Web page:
The quality of Carl Roebuck‰¥ús work was recognized throughout his career: he was a Guggenheim Fellow in 1953-4, the President‰¥ús Fellow of Northwestern University in 1962-3, and National Endowment for the Humanities Senior Fellow in 1968-9.
The years at the American School affected Carl‰¥ús life in a more personal way as well. At Corinth he met Mary Campbell, then a student at the American School, who was also engaged in excavation at Corinth. Her Ph.D. in archaeology was awarded by Bryn Mawr. They married in 1947. Their life together joined common interests in archaeology, evidenced by the co-authored ‰¥þA Prize Aryballos‰¥ÿ, Hesperia 24 (1955) 158-163; included regular attendance at conferences and annual meetings as well as frequent travel to Greece; and, after retirement, cultivation of their garden on Orcas Island in the San Juans. Those privileged to have known the Roebucks and to have studied with Carl will recall the meticulous care they both gave to their work. His integrity and accomplishments made him a model for those who seek to know the ancient world.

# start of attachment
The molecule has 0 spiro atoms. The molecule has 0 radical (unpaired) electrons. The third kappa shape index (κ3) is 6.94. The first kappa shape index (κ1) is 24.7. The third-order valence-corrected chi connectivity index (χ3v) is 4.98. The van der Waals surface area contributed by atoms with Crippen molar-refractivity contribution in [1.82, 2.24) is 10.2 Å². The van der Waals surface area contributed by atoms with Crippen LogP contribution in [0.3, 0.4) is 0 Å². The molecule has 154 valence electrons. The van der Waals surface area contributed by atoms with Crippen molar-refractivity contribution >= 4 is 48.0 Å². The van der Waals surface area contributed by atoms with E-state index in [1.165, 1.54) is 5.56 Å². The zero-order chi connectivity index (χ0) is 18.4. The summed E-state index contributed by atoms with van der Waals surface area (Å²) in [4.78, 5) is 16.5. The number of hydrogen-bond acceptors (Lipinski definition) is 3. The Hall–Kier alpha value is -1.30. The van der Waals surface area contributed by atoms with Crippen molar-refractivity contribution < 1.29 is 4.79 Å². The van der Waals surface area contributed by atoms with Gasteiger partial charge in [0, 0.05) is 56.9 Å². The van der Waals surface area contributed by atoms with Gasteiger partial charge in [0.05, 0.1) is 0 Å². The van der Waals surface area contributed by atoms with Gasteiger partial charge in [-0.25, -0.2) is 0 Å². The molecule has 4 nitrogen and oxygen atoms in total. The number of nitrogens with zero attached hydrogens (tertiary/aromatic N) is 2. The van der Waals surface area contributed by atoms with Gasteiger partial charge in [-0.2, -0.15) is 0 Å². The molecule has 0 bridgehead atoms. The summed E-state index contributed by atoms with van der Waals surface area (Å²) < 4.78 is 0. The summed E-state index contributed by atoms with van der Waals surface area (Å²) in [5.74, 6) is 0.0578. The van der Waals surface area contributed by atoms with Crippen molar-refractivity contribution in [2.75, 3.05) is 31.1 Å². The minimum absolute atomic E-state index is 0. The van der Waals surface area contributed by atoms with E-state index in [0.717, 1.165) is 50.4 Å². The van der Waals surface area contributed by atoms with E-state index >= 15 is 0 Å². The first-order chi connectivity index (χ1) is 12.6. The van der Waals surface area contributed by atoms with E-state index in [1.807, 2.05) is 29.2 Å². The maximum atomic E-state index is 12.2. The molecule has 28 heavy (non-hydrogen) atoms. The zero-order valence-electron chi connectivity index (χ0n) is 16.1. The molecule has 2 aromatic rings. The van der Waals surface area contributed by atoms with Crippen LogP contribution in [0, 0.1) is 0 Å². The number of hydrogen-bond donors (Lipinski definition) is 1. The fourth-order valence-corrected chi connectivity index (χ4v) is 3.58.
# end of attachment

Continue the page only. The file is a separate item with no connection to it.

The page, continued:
&n bsp; Carol Thomas
&nbs p; Department of History
&nbs p; University of Washington
Between May 9th and 13th 2002 the University of British Columbia campus will be host to two conferences. First, on May 9th and 10th the Society of Classical Near-Eastern and Religious Studies Students (SCANNERS) will stage their third annual conference for graduate students from Canada and the United States. The theme will be "Frontiers: Religion, Literature and Empire". Secondly, the Classical Association of Canada will hold its annual meeting at UBC from May 11th through 13th. Special arrangements are planned for colleagues in our region who are not members of the Association to attend for single days at a reduced registration fee. More details on both conferences will appear in the spring issue of the CAPN Bulletin. Inquiries about the SCANNERS conference can be directed to Shelley Reid (email@example.com), and about the CAC conference to Phillip Harding (firstname.lastname@example.org).